News / Science & Technology

Volunteers Battle Rampant Ivy Overtaking Parks

Non-native English ivy cloaks trees and blankets the forest floor all over Olympia, Washington's Priest Point Park. (T. Banse/VOA)
Non-native English ivy cloaks trees and blankets the forest floor all over Olympia, Washington's Priest Point Park. (T. Banse/VOA)
Tom Banse
Most of us have a workday morning routine. For some, a bit of exercise comes first. For others, it's two cups of coffee over the sports pages.

In Olympia, Washington, teacher Kevin Head rises long before dawn on school days to go alone to a city park. There, his routine begins by asking the rampant ivy vines for forgiveness.

"Thank you ivy for your tenaciousness, your strength," he said. "I ask you to let me take you out for the benefit of the world here."

And then Head leans down with gloved hands and for the next half hour, rips and yanks out as much ivy as he can.

The 56-year-old man works by the light of a single headlamp. Pretty much anything he grabs in this grove of big leaf maples is bound to be ivy.
Volunteer Kevin Head clears ivy in the pre-dawn darkness at Olympia's Priest Point Park in Washington State. (T. Banse/VOA)Volunteer Kevin Head clears ivy in the pre-dawn darkness at Olympia's Priest Point Park in Washington State. (T. Banse/VOA)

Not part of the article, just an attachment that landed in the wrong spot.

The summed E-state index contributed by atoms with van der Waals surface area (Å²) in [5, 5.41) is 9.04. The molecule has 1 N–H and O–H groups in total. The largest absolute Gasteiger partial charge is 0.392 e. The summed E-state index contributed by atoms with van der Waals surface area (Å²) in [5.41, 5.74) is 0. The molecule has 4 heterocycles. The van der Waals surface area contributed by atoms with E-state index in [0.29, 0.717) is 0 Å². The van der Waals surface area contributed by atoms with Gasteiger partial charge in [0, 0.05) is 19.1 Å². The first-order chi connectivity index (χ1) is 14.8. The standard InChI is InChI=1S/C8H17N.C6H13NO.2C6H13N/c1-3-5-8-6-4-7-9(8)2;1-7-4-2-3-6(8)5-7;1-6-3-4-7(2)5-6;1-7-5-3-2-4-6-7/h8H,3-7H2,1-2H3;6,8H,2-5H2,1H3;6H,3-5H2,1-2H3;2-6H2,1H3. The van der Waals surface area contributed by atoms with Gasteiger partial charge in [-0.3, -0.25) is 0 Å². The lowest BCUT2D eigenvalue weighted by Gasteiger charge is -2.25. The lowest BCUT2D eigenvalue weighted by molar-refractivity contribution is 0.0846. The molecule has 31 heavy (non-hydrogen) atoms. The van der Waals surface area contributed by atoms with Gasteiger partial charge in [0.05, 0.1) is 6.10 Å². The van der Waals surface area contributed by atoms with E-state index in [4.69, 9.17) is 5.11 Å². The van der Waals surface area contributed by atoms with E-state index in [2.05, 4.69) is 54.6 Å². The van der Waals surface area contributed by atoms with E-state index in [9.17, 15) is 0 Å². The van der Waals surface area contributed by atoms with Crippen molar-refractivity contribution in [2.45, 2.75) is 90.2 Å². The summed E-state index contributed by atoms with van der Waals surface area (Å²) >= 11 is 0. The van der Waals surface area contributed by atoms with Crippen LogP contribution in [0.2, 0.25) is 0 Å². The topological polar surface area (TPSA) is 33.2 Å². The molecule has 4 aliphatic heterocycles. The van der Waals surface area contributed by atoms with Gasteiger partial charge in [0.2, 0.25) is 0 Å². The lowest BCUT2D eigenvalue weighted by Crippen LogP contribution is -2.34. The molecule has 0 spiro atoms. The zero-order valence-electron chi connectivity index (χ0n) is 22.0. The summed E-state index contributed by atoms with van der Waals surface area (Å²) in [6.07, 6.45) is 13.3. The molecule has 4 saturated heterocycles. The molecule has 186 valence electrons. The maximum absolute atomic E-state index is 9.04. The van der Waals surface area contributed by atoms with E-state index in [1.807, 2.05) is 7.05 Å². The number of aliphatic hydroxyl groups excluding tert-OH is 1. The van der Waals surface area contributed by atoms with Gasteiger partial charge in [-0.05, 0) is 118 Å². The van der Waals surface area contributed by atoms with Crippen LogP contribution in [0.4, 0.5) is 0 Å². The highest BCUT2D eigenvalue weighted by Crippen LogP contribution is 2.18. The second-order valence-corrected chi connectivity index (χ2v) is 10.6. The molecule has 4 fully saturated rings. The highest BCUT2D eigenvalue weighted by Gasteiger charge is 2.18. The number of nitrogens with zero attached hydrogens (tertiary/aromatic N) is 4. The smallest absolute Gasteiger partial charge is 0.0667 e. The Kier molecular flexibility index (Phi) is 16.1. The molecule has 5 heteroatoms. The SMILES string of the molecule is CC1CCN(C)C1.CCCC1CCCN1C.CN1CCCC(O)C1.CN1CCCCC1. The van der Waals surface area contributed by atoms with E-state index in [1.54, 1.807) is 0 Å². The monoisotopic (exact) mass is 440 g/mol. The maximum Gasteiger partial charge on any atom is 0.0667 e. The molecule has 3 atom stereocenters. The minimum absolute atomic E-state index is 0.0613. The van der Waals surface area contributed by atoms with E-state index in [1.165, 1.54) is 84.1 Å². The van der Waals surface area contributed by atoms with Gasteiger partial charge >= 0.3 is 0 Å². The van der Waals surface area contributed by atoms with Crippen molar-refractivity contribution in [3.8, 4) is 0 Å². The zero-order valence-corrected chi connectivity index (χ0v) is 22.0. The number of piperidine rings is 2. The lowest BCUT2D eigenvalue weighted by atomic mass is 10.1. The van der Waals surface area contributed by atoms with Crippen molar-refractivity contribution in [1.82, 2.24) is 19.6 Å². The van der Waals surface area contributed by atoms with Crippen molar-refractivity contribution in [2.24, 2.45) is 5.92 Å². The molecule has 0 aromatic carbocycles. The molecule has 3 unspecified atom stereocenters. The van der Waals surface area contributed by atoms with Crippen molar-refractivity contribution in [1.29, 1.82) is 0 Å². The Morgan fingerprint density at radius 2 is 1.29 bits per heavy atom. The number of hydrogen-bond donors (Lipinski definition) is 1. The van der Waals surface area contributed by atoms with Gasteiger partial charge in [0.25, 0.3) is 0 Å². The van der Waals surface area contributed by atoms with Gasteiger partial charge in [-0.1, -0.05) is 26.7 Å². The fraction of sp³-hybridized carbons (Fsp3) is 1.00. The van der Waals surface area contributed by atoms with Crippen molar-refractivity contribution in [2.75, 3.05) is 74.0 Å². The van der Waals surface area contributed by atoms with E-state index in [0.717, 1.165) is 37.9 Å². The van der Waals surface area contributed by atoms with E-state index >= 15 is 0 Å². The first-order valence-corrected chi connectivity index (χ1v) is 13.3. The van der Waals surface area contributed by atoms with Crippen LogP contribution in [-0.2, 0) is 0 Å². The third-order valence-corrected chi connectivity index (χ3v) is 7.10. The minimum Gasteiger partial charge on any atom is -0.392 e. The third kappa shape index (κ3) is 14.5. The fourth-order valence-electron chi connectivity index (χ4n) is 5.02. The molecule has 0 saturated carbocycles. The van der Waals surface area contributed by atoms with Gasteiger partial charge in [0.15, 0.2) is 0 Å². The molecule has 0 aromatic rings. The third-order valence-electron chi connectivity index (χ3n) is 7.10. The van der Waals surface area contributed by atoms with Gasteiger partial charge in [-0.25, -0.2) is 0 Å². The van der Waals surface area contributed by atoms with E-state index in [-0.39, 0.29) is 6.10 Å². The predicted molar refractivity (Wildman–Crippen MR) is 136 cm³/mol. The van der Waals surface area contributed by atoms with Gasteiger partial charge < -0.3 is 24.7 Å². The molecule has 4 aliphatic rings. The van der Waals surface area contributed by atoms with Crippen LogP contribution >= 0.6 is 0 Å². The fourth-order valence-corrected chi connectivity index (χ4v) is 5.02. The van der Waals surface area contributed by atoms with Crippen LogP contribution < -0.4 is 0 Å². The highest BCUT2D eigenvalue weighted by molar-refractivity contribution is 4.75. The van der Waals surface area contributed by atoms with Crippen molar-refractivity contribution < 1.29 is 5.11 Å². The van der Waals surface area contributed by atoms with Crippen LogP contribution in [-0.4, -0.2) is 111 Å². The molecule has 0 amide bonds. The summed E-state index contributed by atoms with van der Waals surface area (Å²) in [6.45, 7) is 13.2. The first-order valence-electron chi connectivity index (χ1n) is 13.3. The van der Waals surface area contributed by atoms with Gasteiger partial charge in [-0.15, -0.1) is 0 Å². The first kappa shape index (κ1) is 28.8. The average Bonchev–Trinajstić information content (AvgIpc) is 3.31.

x
Volunteer Kevin Head clears ivy in the pre-dawn darkness at Olympia's Priest Point Park in Washington State. (T. Banse/VOA)
Volunteer Kevin Head clears ivy in the pre-dawn darkness at Olympia's Priest Point Park in Washington State. (T. Banse/VOA)


Head, and hundreds of volunteers like him nationwide, are motivated by a desire to restore the habitat for native plants and birds.

Botanical researchers believe English colonists brought the popular European groundcover to the New World as early as 1727.

Since then, English ivy has become one of the most widespread invasive plants in the U.S., found in about 30 states, from the Atlantic to the Pacific. It has also invaded parts of South America, Australia and New Zealand.

At the same time, some gardening societies and nurseries still promote ivy as a useful ornamental plant.

Outside the cultivated garden, English ivy carpets the ground and engulfs tree trunks, weighing down upper branches, and blocking sunlight from reaching the lower levels of vegetation. Responsibility for combating escaped ivy generally rests at the local level. Land owners typically take the approach described by Sylvana Niehuser, the City of Olympia's park ranger.

"English ivy has a waxy property to the leaves. So spraying is not very effective at all. You can't mow it because it is just a tangley mess," Niehuser said. "So you are left with manual control by pulling it."

Niehuser figures it could take decades - if not a century - to pull all the ivy in Priest Point Park alone where Head volunteers. But she says the battle is winnable when you set your sights on smaller plots and saving individual trees.

"We try to focus on prioritizing in large parks like this," she said. "Then in our small parks, we try to work on getting it completely eradicated."

Niehuser mostly relies on volunteers for ivy control in Olympia parks because of staff cutbacks and tight budgets. It’s the same story elsewhere on the Atlantic and Pacific seaboards where escaped ivy is most common. The infestation peters out as soon as you cross into the drier terrain of the American heartland.